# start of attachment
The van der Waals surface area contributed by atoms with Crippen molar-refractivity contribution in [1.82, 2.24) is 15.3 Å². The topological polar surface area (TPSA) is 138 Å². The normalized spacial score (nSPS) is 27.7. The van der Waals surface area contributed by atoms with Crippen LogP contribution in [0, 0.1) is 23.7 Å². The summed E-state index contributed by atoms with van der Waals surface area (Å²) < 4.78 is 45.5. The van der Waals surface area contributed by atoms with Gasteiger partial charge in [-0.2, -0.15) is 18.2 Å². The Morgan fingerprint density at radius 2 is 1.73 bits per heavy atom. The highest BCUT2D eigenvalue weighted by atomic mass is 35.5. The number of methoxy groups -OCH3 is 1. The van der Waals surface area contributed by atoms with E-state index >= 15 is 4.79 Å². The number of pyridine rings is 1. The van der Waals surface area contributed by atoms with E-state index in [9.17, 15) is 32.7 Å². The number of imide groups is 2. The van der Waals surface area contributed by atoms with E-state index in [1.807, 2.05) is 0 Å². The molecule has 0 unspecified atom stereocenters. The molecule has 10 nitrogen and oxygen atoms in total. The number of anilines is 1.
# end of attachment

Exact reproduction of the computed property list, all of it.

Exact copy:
The van der Waals surface area contributed by atoms with Crippen molar-refractivity contribution in [1.82, 2.24) is 15.3 Å². The topological polar surface area (TPSA) is 138 Å². The normalized spacial score (nSPS) is 27.7. The van der Waals surface area contributed by atoms with Crippen LogP contribution in [0, 0.1) is 23.7 Å². The summed E-state index contributed by atoms with van der Waals surface area (Å²) < 4.78 is 45.5. The van der Waals surface area contributed by atoms with Gasteiger partial charge in [-0.2, -0.15) is 18.2 Å². The Morgan fingerprint density at radius 2 is 1.73 bits per heavy atom. The highest BCUT2D eigenvalue weighted by atomic mass is 35.5. The number of methoxy groups -OCH3 is 1. The van der Waals surface area contributed by atoms with E-state index >= 15 is 4.79 Å². The number of pyridine rings is 1. The van der Waals surface area contributed by atoms with E-state index in [9.17, 15) is 32.7 Å². The number of imide groups is 2. The van der Waals surface area contributed by atoms with E-state index in [1.807, 2.05) is 0 Å². The molecule has 0 unspecified atom stereocenters. The molecule has 10 nitrogen and oxygen atoms in total. The number of anilines is 1.